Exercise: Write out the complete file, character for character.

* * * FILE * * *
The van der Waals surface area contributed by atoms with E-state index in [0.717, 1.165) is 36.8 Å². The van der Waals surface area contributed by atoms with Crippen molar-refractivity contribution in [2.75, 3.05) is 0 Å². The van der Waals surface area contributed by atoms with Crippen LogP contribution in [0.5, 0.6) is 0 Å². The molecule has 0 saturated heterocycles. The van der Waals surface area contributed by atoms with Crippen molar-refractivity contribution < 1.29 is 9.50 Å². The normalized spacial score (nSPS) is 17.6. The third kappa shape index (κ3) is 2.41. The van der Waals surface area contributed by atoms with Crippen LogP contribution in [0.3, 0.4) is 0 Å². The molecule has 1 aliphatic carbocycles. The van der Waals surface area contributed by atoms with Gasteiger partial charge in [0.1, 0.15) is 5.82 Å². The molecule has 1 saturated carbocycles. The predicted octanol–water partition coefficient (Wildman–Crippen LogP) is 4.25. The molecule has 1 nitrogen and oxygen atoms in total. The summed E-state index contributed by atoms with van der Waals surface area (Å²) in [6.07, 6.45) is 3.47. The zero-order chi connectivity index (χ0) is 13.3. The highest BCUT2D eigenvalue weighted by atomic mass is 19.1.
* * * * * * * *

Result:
The van der Waals surface area contributed by atoms with E-state index in [0.717, 1.165) is 36.8 Å². The van der Waals surface area contributed by atoms with Crippen molar-refractivity contribution in [2.75, 3.05) is 0 Å². The van der Waals surface area contributed by atoms with Crippen LogP contribution in [0.5, 0.6) is 0 Å². The molecule has 0 saturated heterocycles. The van der Waals surface area contributed by atoms with Crippen molar-refractivity contribution < 1.29 is 9.50 Å². The normalized spacial score (nSPS) is 17.6. The third kappa shape index (κ3) is 2.41. The van der Waals surface area contributed by atoms with Crippen LogP contribution in [0.3, 0.4) is 0 Å². The molecule has 1 aliphatic carbocycles. The van der Waals surface area contributed by atoms with Gasteiger partial charge in [0.1, 0.15) is 5.82 Å². The molecule has 1 saturated carbocycles. The predicted octanol–water partition coefficient (Wildman–Crippen LogP) is 4.25. The molecule has 1 nitrogen and oxygen atoms in total. The summed E-state index contributed by atoms with van der Waals surface area (Å²) in [6.07, 6.45) is 3.47. The zero-order chi connectivity index (χ0) is 13.3. The highest BCUT2D eigenvalue weighted by atomic mass is 19.1.